I’m in trouble with the police

There is almost nothing I like more than a running battle. As my friend Julie Burchill also says, when a really good row comes along it gives you this warm, cosy feeling inside. So it was not with disappointment that I received a noteworthy response to my column of last week. For those who were sleeping on the job (or only read Rod’s column), I made some pertinent comments about community relations in the Leicestershire area. Community relations, you may recall, have essentially broken down, with Hindu and Muslim gangs facing off in the city and some of the surrounding area. In passing I noted the number of female police

Why is violence breaking out in Leicester?

Just what is going on in Leicester? Last night violence broke out in the city after hundreds of young men in Covid masks and balaclavas took to the streets as part of an ‘unplanned protest’. The police attempted to contain the protestors but soon lost control of the situation. Videos posted online show officers struggling to contain the crowds while bottles fly and smash on the pavement around them. In another unverified video a group of men flip a car. According to the police, two arrests have been made and they are investigating several other incidents of violence and disorder. For the past few weeks Leicester has become a kind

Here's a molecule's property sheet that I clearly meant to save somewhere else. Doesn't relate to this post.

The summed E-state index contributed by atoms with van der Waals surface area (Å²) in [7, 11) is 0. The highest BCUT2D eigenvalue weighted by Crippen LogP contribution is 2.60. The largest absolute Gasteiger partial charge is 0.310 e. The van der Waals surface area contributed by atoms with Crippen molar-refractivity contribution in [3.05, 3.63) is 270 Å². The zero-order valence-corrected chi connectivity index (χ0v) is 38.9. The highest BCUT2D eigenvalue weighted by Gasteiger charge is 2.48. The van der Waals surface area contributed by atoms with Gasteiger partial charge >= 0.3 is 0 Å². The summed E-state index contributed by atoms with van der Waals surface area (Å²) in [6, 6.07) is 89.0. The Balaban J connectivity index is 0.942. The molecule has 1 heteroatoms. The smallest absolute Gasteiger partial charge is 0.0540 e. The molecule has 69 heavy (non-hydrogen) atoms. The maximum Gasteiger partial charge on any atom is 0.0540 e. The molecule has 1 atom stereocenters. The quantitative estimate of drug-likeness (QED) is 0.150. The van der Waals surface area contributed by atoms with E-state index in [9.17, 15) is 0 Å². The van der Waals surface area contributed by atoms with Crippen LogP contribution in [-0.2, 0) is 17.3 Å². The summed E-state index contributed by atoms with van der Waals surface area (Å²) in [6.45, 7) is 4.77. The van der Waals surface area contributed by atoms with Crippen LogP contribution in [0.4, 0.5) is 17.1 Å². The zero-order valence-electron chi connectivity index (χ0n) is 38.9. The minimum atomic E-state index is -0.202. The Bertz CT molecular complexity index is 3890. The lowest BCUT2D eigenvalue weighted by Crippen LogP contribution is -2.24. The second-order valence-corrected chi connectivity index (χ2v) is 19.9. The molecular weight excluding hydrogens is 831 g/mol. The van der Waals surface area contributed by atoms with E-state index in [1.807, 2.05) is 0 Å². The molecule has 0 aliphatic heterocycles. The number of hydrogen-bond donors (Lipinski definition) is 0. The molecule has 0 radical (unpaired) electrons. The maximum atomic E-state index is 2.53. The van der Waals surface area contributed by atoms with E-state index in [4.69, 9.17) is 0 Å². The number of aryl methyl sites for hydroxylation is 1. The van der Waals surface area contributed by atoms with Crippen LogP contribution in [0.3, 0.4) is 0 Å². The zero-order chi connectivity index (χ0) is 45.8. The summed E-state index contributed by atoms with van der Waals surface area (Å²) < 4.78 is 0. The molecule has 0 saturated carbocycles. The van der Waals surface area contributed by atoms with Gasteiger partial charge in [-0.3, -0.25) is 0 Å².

Portrait of the week: Sunak’s statement, shop closures and a hoo-ha over Boohoo

Home Rishi Sunak, the Chancellor of the Exchequer, announced measures intended to stimulate the economy. Under a £111 million scheme, companies in England would be given £1,000 for each new work experience place they offered. Under a £2 billion scheme, householders would be given two-thirds of the cost of energy-saving work such as insulation, up to £5,000. The government made available £1.57 billion in emergency support for the arts and heritage sites; it was to go to institutions, not freelance performers. Among business failures and job losses, sandwich chain Pret A Manger was to close 30 of its 410 shops and lose 1,000 staff. Up to 5,000 jobs were to

Portrait of the week: Boris does press-ups, pubs reopen and Leicester locks down

Home Boris Johnson, the Prime Minister, said he was ‘as fit as a butcher’s dog’ and did press-ups to prove it, as he announced infrastructure initiatives to counter the economic crisis brought on by the coronavirus outbreak. With a slogan ‘Build, build, build’, he made a speech in Dudley promising £1.5 billion for hospital improvements and planning changes to make loft extensions easier. Pubs were allowed to open from 4 July, after a fashion, with table service, as were restaurants. Churches could hold services without singing and newlyweds were told to wash their hands after exchanging rings. The government was poised to announce that from 6 July British travellers to